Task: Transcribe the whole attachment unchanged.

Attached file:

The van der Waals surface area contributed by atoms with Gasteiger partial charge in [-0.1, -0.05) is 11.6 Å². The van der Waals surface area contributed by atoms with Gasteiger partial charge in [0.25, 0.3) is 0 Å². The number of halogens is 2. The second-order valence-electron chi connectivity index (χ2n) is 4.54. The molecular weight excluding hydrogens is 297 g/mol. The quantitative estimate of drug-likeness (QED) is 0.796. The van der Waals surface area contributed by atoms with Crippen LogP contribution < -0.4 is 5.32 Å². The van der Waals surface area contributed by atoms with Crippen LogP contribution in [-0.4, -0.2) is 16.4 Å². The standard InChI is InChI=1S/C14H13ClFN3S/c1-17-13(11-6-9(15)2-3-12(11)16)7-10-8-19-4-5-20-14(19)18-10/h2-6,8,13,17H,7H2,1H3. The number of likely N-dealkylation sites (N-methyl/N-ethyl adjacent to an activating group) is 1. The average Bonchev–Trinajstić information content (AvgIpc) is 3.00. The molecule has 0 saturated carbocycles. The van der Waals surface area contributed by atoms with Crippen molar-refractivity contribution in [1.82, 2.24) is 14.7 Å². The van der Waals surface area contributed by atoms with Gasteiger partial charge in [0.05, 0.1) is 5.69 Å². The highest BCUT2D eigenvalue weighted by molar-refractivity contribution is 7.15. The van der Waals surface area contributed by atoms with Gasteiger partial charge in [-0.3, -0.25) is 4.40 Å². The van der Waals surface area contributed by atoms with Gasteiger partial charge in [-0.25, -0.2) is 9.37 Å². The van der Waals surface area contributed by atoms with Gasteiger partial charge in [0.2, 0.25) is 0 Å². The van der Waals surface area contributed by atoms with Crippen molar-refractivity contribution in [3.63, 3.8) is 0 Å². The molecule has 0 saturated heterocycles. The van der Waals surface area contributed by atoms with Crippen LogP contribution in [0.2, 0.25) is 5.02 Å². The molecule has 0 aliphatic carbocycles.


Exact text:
The van der Waals surface area contributed by atoms with Gasteiger partial charge in [-0.1, -0.05) is 11.6 Å². The van der Waals surface area contributed by atoms with Gasteiger partial charge in [0.25, 0.3) is 0 Å². The number of halogens is 2. The second-order valence-electron chi connectivity index (χ2n) is 4.54. The molecular weight excluding hydrogens is 297 g/mol. The quantitative estimate of drug-likeness (QED) is 0.796. The van der Waals surface area contributed by atoms with Crippen LogP contribution < -0.4 is 5.32 Å². The van der Waals surface area contributed by atoms with Crippen LogP contribution in [-0.4, -0.2) is 16.4 Å². The standard InChI is InChI=1S/C14H13ClFN3S/c1-17-13(11-6-9(15)2-3-12(11)16)7-10-8-19-4-5-20-14(19)18-10/h2-6,8,13,17H,7H2,1H3. The number of likely N-dealkylation sites (N-methyl/N-ethyl adjacent to an activating group) is 1. The average Bonchev–Trinajstić information content (AvgIpc) is 3.00. The molecule has 0 saturated carbocycles. The van der Waals surface area contributed by atoms with Crippen molar-refractivity contribution in [1.82, 2.24) is 14.7 Å². The van der Waals surface area contributed by atoms with Gasteiger partial charge in [0.05, 0.1) is 5.69 Å². The highest BCUT2D eigenvalue weighted by molar-refractivity contribution is 7.15. The van der Waals surface area contributed by atoms with Gasteiger partial charge in [-0.3, -0.25) is 4.40 Å². The van der Waals surface area contributed by atoms with Gasteiger partial charge in [-0.25, -0.2) is 9.37 Å². The van der Waals surface area contributed by atoms with Gasteiger partial charge in [0.2, 0.25) is 0 Å². The van der Waals surface area contributed by atoms with Crippen molar-refractivity contribution in [3.63, 3.8) is 0 Å². The molecule has 0 saturated heterocycles. The van der Waals surface area contributed by atoms with Crippen LogP contribution in [0.2, 0.25) is 5.02 Å². The molecule has 0 aliphatic carbocycles.